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How the FFC changes in net neutrality can affect other nations.

Source: Los Angeles Times

The United States has been at loggerheads with itself trying to establish its position in the internet domain. Most Americans are in favour of embracing net neutrality as it would allow an equitable space against commercial outplay. However, the current political administration has been thinking in different lines with its focus on dismantling net neutrality. The US authorities’ agenda queues to tendering the liberty of shaping and pricing internet into the service provider’s pockets. Such a regulation is anticipated to cause major repercussions, affecting other countries around the globe as the rest of the world has been looking up to the US to set an example in this arena.

So what does Net Neutrality refer to?

Net neutrality refers to an internet space that enables and safeguards free speech. It caters to the right of communicating freely online with the Internet Service Providers (ISPs) that provide open networks to support such free-flowing communication. As a guiding principle of internet, net neutrality refrains from blocking and discriminating against any content and/or applications that run over such networks. The regulation closely resonates that of the telecom industry, i.e. like the service providers don’t decide who one calls and what conversation takes place between individuals, similarly net neutrality reinstates the freedom where the ISPs shouldn’t interfere with any of the content user’s post online.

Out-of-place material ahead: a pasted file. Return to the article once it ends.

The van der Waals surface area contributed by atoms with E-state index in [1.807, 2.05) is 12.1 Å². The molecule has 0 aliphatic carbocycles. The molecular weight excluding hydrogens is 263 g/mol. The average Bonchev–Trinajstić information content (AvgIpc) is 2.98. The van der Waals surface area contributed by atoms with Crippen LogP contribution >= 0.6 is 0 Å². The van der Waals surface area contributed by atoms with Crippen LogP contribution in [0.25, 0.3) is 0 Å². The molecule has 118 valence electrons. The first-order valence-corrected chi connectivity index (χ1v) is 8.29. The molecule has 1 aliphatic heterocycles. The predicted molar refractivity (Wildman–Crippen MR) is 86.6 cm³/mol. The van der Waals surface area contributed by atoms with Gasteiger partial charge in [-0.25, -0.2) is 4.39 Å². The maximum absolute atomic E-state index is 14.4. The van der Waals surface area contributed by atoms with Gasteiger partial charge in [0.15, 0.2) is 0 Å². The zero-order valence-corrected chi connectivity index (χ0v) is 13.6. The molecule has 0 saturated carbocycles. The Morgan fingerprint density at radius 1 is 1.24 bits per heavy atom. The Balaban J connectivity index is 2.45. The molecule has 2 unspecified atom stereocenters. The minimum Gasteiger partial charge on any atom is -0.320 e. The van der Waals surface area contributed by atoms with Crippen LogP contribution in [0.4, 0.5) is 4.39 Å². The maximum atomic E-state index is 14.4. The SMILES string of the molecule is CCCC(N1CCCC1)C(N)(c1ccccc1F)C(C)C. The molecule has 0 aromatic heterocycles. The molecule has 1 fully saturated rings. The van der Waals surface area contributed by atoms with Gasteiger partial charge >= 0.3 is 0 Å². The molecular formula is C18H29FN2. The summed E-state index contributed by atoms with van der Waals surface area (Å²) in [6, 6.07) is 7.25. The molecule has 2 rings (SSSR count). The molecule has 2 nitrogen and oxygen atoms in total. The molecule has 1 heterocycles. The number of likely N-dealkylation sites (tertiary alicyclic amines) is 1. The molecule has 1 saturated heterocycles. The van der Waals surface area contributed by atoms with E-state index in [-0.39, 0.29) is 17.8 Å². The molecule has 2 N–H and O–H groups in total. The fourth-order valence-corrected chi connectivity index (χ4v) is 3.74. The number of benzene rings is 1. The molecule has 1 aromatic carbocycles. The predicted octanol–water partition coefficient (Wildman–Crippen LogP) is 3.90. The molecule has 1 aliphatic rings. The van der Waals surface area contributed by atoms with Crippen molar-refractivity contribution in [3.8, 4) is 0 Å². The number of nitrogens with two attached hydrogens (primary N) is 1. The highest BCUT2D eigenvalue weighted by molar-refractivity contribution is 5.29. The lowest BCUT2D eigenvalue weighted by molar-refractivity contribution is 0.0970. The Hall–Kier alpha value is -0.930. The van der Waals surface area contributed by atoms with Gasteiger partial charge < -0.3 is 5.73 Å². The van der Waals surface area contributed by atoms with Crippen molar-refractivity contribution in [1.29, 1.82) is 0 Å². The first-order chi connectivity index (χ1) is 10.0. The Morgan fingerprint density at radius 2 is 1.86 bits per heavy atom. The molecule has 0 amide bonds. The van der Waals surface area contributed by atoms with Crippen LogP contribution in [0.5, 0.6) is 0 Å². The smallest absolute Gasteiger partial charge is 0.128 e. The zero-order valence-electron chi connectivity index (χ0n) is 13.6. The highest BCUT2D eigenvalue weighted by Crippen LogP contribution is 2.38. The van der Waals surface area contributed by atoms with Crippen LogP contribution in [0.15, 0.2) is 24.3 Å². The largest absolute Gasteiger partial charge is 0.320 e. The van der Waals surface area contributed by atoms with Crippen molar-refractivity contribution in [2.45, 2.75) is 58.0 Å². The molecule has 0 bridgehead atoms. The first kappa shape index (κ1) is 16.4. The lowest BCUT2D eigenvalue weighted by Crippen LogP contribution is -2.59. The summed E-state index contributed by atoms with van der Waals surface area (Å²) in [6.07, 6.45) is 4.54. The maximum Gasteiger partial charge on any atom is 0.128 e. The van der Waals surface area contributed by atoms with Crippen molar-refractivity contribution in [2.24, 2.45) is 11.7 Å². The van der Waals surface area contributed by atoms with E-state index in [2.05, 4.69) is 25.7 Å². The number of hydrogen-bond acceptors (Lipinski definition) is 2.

If net neutrality ceases to exist, it could potentially destroy open internet. It poses a threat as the phone and cable companies could manipulate the internet into fast and slow lanes. This means that an ISP could easily slow down its competitor’s content or block any opinion that it disagreed with at any point. Moreover, they could even indulge in offering preferential treatment to some content companies by levying extra fees, thereby downgrading others to a slower service tier.